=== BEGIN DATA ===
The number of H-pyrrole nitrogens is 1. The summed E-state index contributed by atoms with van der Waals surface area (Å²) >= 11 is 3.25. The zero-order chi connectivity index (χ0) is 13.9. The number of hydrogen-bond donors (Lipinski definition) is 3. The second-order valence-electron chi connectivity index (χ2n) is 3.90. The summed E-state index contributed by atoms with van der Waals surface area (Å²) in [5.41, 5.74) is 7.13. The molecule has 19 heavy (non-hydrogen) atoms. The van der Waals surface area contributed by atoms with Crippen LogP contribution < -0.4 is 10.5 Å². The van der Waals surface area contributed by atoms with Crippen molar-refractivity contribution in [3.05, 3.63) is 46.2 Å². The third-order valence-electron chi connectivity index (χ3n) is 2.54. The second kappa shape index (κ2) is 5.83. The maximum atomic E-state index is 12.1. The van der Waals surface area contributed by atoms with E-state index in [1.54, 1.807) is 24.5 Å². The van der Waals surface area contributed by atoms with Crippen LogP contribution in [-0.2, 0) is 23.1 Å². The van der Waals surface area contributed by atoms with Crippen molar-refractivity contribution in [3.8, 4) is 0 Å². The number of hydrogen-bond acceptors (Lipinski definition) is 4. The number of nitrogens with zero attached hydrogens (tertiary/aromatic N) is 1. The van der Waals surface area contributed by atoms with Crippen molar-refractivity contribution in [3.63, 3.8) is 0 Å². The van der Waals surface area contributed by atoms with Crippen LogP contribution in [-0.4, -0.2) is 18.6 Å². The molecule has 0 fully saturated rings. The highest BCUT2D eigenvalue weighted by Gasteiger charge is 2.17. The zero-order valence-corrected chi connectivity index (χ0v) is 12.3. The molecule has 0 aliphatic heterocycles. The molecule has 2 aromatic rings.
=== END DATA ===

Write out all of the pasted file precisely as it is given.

The number of H-pyrrole nitrogens is 1. The summed E-state index contributed by atoms with van der Waals surface area (Å²) >= 11 is 3.25. The zero-order chi connectivity index (χ0) is 13.9. The number of hydrogen-bond donors (Lipinski definition) is 3. The second-order valence-electron chi connectivity index (χ2n) is 3.90. The summed E-state index contributed by atoms with van der Waals surface area (Å²) in [5.41, 5.74) is 7.13. The molecule has 19 heavy (non-hydrogen) atoms. The van der Waals surface area contributed by atoms with Crippen LogP contribution < -0.4 is 10.5 Å². The van der Waals surface area contributed by atoms with Crippen molar-refractivity contribution in [3.05, 3.63) is 46.2 Å². The third-order valence-electron chi connectivity index (χ3n) is 2.54. The second kappa shape index (κ2) is 5.83. The maximum atomic E-state index is 12.1. The van der Waals surface area contributed by atoms with E-state index in [1.54, 1.807) is 24.5 Å². The van der Waals surface area contributed by atoms with Crippen LogP contribution in [-0.2, 0) is 23.1 Å². The van der Waals surface area contributed by atoms with Crippen molar-refractivity contribution in [3.8, 4) is 0 Å². The number of hydrogen-bond acceptors (Lipinski definition) is 4. The number of nitrogens with zero attached hydrogens (tertiary/aromatic N) is 1. The van der Waals surface area contributed by atoms with Crippen molar-refractivity contribution in [3.63, 3.8) is 0 Å². The van der Waals surface area contributed by atoms with Crippen LogP contribution in [-0.4, -0.2) is 18.6 Å². The molecule has 0 fully saturated rings. The highest BCUT2D eigenvalue weighted by Gasteiger charge is 2.17. The zero-order valence-corrected chi connectivity index (χ0v) is 12.3. The molecule has 0 aliphatic heterocycles. The molecule has 2 aromatic rings.